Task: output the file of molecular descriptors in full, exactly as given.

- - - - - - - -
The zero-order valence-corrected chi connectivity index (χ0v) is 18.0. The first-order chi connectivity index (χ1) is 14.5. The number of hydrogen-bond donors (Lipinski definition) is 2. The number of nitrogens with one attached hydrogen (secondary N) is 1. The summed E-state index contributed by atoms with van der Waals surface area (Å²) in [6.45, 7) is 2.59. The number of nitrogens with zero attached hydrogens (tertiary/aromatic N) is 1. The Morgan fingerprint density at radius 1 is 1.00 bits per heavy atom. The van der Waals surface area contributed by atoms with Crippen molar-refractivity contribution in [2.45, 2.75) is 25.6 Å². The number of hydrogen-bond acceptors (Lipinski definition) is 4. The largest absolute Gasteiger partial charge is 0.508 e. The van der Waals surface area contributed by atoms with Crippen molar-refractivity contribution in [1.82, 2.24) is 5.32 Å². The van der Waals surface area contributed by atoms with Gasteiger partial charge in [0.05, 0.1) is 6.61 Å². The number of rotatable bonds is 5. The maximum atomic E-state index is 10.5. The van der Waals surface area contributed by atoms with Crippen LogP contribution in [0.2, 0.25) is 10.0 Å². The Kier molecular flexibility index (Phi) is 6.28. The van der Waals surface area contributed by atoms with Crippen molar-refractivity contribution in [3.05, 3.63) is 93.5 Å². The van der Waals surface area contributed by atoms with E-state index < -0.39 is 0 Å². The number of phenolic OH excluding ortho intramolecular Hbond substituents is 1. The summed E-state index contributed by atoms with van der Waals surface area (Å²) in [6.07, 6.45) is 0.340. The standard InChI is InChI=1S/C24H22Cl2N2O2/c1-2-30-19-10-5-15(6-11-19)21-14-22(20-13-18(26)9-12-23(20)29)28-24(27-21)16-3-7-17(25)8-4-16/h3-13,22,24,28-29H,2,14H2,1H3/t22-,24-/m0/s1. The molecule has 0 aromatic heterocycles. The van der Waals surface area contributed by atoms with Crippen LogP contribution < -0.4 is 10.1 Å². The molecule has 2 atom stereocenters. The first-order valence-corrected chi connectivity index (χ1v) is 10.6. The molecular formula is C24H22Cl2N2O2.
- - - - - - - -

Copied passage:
The zero-order valence-corrected chi connectivity index (χ0v) is 18.0. The first-order chi connectivity index (χ1) is 14.5. The number of hydrogen-bond donors (Lipinski definition) is 2. The number of nitrogens with one attached hydrogen (secondary N) is 1. The summed E-state index contributed by atoms with van der Waals surface area (Å²) in [6.45, 7) is 2.59. The number of nitrogens with zero attached hydrogens (tertiary/aromatic N) is 1. The Morgan fingerprint density at radius 1 is 1.00 bits per heavy atom. The van der Waals surface area contributed by atoms with Crippen molar-refractivity contribution in [2.45, 2.75) is 25.6 Å². The number of hydrogen-bond acceptors (Lipinski definition) is 4. The largest absolute Gasteiger partial charge is 0.508 e. The van der Waals surface area contributed by atoms with Crippen molar-refractivity contribution in [1.82, 2.24) is 5.32 Å². The van der Waals surface area contributed by atoms with Gasteiger partial charge in [0.05, 0.1) is 6.61 Å². The number of rotatable bonds is 5. The maximum atomic E-state index is 10.5. The van der Waals surface area contributed by atoms with Crippen LogP contribution in [0.2, 0.25) is 10.0 Å². The Kier molecular flexibility index (Phi) is 6.28. The van der Waals surface area contributed by atoms with Crippen molar-refractivity contribution in [3.05, 3.63) is 93.5 Å². The van der Waals surface area contributed by atoms with E-state index < -0.39 is 0 Å². The number of phenolic OH excluding ortho intramolecular Hbond substituents is 1. The summed E-state index contributed by atoms with van der Waals surface area (Å²) in [6.07, 6.45) is 0.340. The standard InChI is InChI=1S/C24H22Cl2N2O2/c1-2-30-19-10-5-15(6-11-19)21-14-22(20-13-18(26)9-12-23(20)29)28-24(27-21)16-3-7-17(25)8-4-16/h3-13,22,24,28-29H,2,14H2,1H3/t22-,24-/m0/s1. The molecule has 0 aromatic heterocycles. The van der Waals surface area contributed by atoms with Crippen LogP contribution < -0.4 is 10.1 Å². The molecule has 2 atom stereocenters. The first-order valence-corrected chi connectivity index (χ1v) is 10.6. The molecular formula is C24H22Cl2N2O2.